Higher complexity exercises are better for general population

High complexity exercises get a bad wrap.

There seems to be a general consensus amongst health and fitness professionals that if you have the option of a simple exercise or a complex exercise (and they get the same result), you should always go simple.

And, at face value, that makes sense.

Why would you do something more difficult, if the easier version would be just as good?

The easier version is easier to teach, and easier to learn.

Consider the example of two exercises designed to build power. One, a loaded jump, is simple. The other, a power clean, is complex. 

They offer a similar benefit…

…or do they?

Sure, at face value they both build explosiveness and power to an equal extent.

But what’s often not considered is that the struggle towards mastery is a huge part of the benefit.

The process of learning is a benefit in its own right.

And that benefit is cognitive.

We’ve all heard about the research into the effects of Sudoku and crossword puzzles in preventing cognitive decline. More complexity means a higher number of neural connections. The brain is highly plastic and adaptable as a process of learning.

If we remove the need to learn (through simplification), we also remove much of the cognitive benefit.

And there’s more.

All too often, we look at the benefit of exercises in a vacuum…

Revisiting our example, If you do a loaded jump this week, you will likely be more powerful by next week. Taking the time to learn a power clean, however, may not deliver as immediate an improvement.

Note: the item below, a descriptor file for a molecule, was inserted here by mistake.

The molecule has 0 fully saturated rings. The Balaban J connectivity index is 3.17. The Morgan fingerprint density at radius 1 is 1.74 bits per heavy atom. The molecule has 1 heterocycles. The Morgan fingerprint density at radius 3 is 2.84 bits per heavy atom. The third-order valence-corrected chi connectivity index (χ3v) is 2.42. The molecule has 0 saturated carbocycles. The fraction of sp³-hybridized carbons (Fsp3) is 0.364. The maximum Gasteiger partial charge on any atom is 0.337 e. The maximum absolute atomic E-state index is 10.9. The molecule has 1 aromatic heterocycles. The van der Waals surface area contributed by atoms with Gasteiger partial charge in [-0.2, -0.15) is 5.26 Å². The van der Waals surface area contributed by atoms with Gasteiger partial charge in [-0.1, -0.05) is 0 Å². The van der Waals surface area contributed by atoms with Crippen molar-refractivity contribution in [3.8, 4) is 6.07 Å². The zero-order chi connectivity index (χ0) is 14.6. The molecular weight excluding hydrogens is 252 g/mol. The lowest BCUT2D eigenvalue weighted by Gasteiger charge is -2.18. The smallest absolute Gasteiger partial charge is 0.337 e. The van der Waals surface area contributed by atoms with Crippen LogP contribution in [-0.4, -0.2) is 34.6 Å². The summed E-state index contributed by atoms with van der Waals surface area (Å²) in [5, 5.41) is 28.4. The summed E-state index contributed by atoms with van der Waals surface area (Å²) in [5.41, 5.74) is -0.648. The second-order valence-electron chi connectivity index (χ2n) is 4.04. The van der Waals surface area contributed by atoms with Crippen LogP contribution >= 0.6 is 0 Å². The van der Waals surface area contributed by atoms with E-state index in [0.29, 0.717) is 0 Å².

Therefore, we can jump to the conclusion that a loaded jump is superior to a power clean, because it delivers the same benefit, sooner.

But ‘sooner’ is only better if the sole purpose is to be ‘better’ by next week.

But if the purpose is to be ‘better’ in the long run (over timescales of years and decades), things change.

Over these timescales, we need to examine not just the physical benefits, and not even just the cognitive benefits, but also the long-term ‘psychosocial’ benefits.

Learning complex movements is a challenge, and, framed correctly, people love a challenge. It keeps them coming back for more, as they struggle and fail and struggle and improve, they’re rewarded with a slow march towards mastery.

The key phrase there was ‘coming back for more’. If people keep coming back, if they keep turning up, they’ll keep extending their health span.

And for a general population, that’s what it’s all about.

Dan Williams

Dan Williams


Dan Williams is the Director of Range of Motion and leads a team of Exercise Physiologists, Sports Scientists, Physiotherapists and Coaches. He has a Bachelor of Science (Exercise and Health Science) and a Postgraduate Bachelor of Exercise Rehabilitation Science from The University of Western Australia, with minors in Biomechanics and Sport Psychology.

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